The interviewed members have access to the internet and the majority connect using their phones and laptops. When connected to the internet, they mostly use social media applications, edit articles on Twi or English Wikipedia, perform internet banking transactions, and browse for information. However, the limited access to the internet becomes a frustration and eventually, a barrier for their work. Zita explains:

“All three people who participated in the interview pointed out that poor internet connection and the cost of internet are the most pressing challenges they and members of their community face. Due to the COVID-19 pandemic, a lot of the group’s workshops were converted to online events and hence I had a chance to participate in some of their online workshops. During the workshops, it was realized that most participants were not able to follow what was being taught since a lot of them kept dropping in and out of the meetings due to poor internet connection. This created some level of frustration for the organizers and participants when they are not able to yield productive results after spending several hours online.”

Digital security vulnerabilities

The common vulnerabilities identified among members of the group include spamming, hacking, impersonation, and identity theft. Spamming (sending several unsolicited advertising messages to large numbers of users) usually happens in three WhatsApp groups administered by members of the group. All three interview participants confirmed that spamming incidents occurred and, according to the study, it is usually done by hackers, using the accounts or numbers of members.

Digital security practices

There are steps members take to ensure their safety online, which they learn by word of mouth, via YouTube videos, with specific courses or from information online. The three participants have basic knowledge of digital security and are aware of its importance, especially in relation to social media platforms and messaging apps. However, the three of them have separately experienced a hacking situation.

Moreover, all three participants claimed to have more trust in WhatsApp than Facebook (or any other messaging app) due to its end-to-end encryption feature and the two-factor authentication feature which helps them to feel a bit safe when using it. Learning about this perception informs the need for strategies around individual and collective awareness and co-responsibility with online safety. Zita explains:

 “This was very interesting for me to learn because a report by ProPublica claimed WhatsApp messages are not end-to-end encrypted. And WhatsApp is now owned by Meta (Facebook in the past). And, just like Meta, WhatsApp undermines the privacy protection of its users. These platforms harvest users’ meta data and use the data for advertisement purposes without their knowledge. Most people including myself use WhatsApp and all other social media platforms without reading their privacy policy. So many users from my community are not even aware of the level of data Whatsapp is harvesting from them.”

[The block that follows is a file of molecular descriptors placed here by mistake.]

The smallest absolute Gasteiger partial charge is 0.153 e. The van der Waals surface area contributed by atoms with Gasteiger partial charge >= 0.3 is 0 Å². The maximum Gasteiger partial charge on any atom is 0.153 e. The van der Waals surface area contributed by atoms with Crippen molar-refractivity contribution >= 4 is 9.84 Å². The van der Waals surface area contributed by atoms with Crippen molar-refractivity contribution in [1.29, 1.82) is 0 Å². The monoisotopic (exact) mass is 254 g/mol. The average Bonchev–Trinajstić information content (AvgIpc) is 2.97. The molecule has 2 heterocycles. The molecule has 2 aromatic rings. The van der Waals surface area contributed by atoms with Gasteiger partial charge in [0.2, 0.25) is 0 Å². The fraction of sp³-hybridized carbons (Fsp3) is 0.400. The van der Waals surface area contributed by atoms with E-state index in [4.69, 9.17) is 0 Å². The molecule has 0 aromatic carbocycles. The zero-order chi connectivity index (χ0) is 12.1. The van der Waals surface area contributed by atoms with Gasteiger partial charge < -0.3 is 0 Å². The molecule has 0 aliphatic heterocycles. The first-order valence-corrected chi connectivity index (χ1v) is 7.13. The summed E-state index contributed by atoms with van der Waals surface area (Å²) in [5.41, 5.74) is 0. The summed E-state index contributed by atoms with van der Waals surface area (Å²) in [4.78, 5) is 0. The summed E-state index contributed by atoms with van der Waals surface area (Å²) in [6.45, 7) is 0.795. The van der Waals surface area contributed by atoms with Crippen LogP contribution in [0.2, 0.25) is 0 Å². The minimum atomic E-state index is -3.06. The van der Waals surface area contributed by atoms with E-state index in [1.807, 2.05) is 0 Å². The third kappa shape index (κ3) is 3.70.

Digital security resources

Another learning from this study is how it is currently impossible to find digital security educational materials available in Twi. Besides a handbook in Yoruba and one in Igbo, there is no such material in other Indigenous languages in Africa. The interview participants also confirmed they have not come across any resources in Twi for educating people about digital security and the laws and policies that ensure their safety online.

The creation of local materials and content turns out to be a need, with challenges that need to be considered. As one of them says, “People keep saying that when knowledge is provided in your language, it is very easy to grasp or understand it, but then I am concerned about how some Information Technology terms can be translated into my language”.

Moving forward

For Zita, the internet has become a critical infrastructure in Ghana and facilitator of engagements of individual users, businesses, and efforts like the one Twi Wikimiedians make for the preservation of an Indigenous language. Zita shares some relevant insights into their perception of digital security and vulnerabilities. These, inform the following recommendations towards safer use of the internet that requires diverse stakeholders to articulate action, towards more local and accessible information:

  • In order for members of communities like the Twi Language Wikimedians to feel safe and be able to exercise their internet rights fully, there needs to be more digital security awareness creation. Educational resources need to be made available in their context and in their Indigenous languages, such as Twi.
  • The government, institutions, groups, and individuals must articulate actions and the design of learning resources to create more awareness and training for all citizens about laws and their rights online.
  • Governments and institutions need to implement the right policies and legal frameworks for combating cyber-crimes.

The Twi Wikimedians Group is already claiming space and making the internet a better place for diversity in Ghana, and the world. A deliberate effort to raise awareness must be made for Twi users and activists to create and communicate with safety, and continue their work as one that is rooted in the language and collective memory of all Twi speakers.

For more stories and information from participating language communities, please visit the “Digital Security + Language” project page